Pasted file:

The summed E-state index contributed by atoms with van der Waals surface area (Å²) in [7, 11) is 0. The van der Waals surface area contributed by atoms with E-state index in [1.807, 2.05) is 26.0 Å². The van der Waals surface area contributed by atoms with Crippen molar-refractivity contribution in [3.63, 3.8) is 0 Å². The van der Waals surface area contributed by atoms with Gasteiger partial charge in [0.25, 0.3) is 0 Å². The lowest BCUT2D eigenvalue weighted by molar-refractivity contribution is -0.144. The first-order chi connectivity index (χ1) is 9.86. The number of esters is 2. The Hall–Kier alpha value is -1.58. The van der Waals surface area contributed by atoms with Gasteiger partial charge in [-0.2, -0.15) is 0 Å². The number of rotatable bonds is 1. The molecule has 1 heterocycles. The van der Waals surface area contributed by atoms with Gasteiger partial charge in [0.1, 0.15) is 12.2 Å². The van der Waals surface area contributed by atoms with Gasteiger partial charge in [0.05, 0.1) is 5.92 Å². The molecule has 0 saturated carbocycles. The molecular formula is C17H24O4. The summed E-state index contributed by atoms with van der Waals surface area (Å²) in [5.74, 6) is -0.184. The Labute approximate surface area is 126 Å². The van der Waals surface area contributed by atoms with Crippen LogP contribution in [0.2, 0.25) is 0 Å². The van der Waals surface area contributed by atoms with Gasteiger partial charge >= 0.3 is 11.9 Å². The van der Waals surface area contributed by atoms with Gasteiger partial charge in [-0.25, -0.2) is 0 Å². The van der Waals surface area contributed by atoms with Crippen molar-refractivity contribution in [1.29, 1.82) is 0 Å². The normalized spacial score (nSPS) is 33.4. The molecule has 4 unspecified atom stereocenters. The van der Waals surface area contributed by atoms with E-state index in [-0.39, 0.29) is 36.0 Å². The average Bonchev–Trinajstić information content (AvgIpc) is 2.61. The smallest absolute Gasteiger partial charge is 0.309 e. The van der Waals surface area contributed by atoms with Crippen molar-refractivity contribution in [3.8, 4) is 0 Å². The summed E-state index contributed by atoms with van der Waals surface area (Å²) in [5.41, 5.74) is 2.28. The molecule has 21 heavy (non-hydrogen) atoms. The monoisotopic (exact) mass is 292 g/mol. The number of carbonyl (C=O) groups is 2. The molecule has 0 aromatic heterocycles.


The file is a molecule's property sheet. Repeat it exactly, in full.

The summed E-state index contributed by atoms with van der Waals surface area (Å²) in [7, 11) is 0. The van der Waals surface area contributed by atoms with E-state index in [1.807, 2.05) is 26.0 Å². The van der Waals surface area contributed by atoms with Crippen molar-refractivity contribution in [3.63, 3.8) is 0 Å². The van der Waals surface area contributed by atoms with Gasteiger partial charge in [0.25, 0.3) is 0 Å². The lowest BCUT2D eigenvalue weighted by molar-refractivity contribution is -0.144. The first-order chi connectivity index (χ1) is 9.86. The number of esters is 2. The Hall–Kier alpha value is -1.58. The van der Waals surface area contributed by atoms with Gasteiger partial charge in [-0.2, -0.15) is 0 Å². The number of rotatable bonds is 1. The molecule has 1 heterocycles. The van der Waals surface area contributed by atoms with Gasteiger partial charge in [0.1, 0.15) is 12.2 Å². The van der Waals surface area contributed by atoms with Gasteiger partial charge in [0.05, 0.1) is 5.92 Å². The molecule has 0 saturated carbocycles. The molecular formula is C17H24O4. The summed E-state index contributed by atoms with van der Waals surface area (Å²) in [5.74, 6) is -0.184. The Labute approximate surface area is 126 Å². The van der Waals surface area contributed by atoms with Crippen LogP contribution in [0.2, 0.25) is 0 Å². The van der Waals surface area contributed by atoms with Gasteiger partial charge >= 0.3 is 11.9 Å². The van der Waals surface area contributed by atoms with Gasteiger partial charge in [-0.25, -0.2) is 0 Å². The van der Waals surface area contributed by atoms with Crippen molar-refractivity contribution in [1.29, 1.82) is 0 Å². The normalized spacial score (nSPS) is 33.4. The molecule has 4 unspecified atom stereocenters. The van der Waals surface area contributed by atoms with E-state index in [-0.39, 0.29) is 36.0 Å². The average Bonchev–Trinajstić information content (AvgIpc) is 2.61. The smallest absolute Gasteiger partial charge is 0.309 e. The van der Waals surface area contributed by atoms with Crippen molar-refractivity contribution in [3.8, 4) is 0 Å². The summed E-state index contributed by atoms with van der Waals surface area (Å²) in [5.41, 5.74) is 2.28. The molecule has 21 heavy (non-hydrogen) atoms. The monoisotopic (exact) mass is 292 g/mol. The number of carbonyl (C=O) groups is 2. The molecule has 0 aromatic heterocycles.